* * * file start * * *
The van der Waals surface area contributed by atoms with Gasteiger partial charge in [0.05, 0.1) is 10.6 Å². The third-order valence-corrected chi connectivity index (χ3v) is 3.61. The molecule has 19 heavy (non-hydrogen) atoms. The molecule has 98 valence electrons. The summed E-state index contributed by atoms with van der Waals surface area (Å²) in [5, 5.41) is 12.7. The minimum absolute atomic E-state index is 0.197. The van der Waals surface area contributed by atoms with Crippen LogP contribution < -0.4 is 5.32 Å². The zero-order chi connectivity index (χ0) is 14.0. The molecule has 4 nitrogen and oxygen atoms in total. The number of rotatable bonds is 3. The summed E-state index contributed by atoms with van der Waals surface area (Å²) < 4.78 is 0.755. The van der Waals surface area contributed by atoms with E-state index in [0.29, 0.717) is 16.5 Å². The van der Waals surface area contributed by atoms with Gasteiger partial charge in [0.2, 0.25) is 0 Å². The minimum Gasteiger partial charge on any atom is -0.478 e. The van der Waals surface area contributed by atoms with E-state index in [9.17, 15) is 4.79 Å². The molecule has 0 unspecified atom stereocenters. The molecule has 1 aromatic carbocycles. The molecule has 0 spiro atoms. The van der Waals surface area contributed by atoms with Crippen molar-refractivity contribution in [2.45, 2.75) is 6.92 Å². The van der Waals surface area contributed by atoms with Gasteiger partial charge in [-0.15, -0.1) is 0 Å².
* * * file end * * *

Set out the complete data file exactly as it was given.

The van der Waals surface area contributed by atoms with Gasteiger partial charge in [0.05, 0.1) is 10.6 Å². The third-order valence-corrected chi connectivity index (χ3v) is 3.61. The molecule has 19 heavy (non-hydrogen) atoms. The molecule has 98 valence electrons. The summed E-state index contributed by atoms with van der Waals surface area (Å²) in [5, 5.41) is 12.7. The minimum absolute atomic E-state index is 0.197. The van der Waals surface area contributed by atoms with Crippen LogP contribution < -0.4 is 5.32 Å². The zero-order chi connectivity index (χ0) is 14.0. The molecule has 4 nitrogen and oxygen atoms in total. The number of rotatable bonds is 3. The summed E-state index contributed by atoms with van der Waals surface area (Å²) < 4.78 is 0.755. The van der Waals surface area contributed by atoms with E-state index in [0.29, 0.717) is 16.5 Å². The van der Waals surface area contributed by atoms with Gasteiger partial charge in [0.2, 0.25) is 0 Å². The minimum Gasteiger partial charge on any atom is -0.478 e. The van der Waals surface area contributed by atoms with E-state index in [9.17, 15) is 4.79 Å². The molecule has 0 unspecified atom stereocenters. The molecule has 1 aromatic carbocycles. The molecule has 0 spiro atoms. The van der Waals surface area contributed by atoms with Crippen molar-refractivity contribution in [2.45, 2.75) is 6.92 Å². The van der Waals surface area contributed by atoms with Gasteiger partial charge in [-0.15, -0.1) is 0 Å².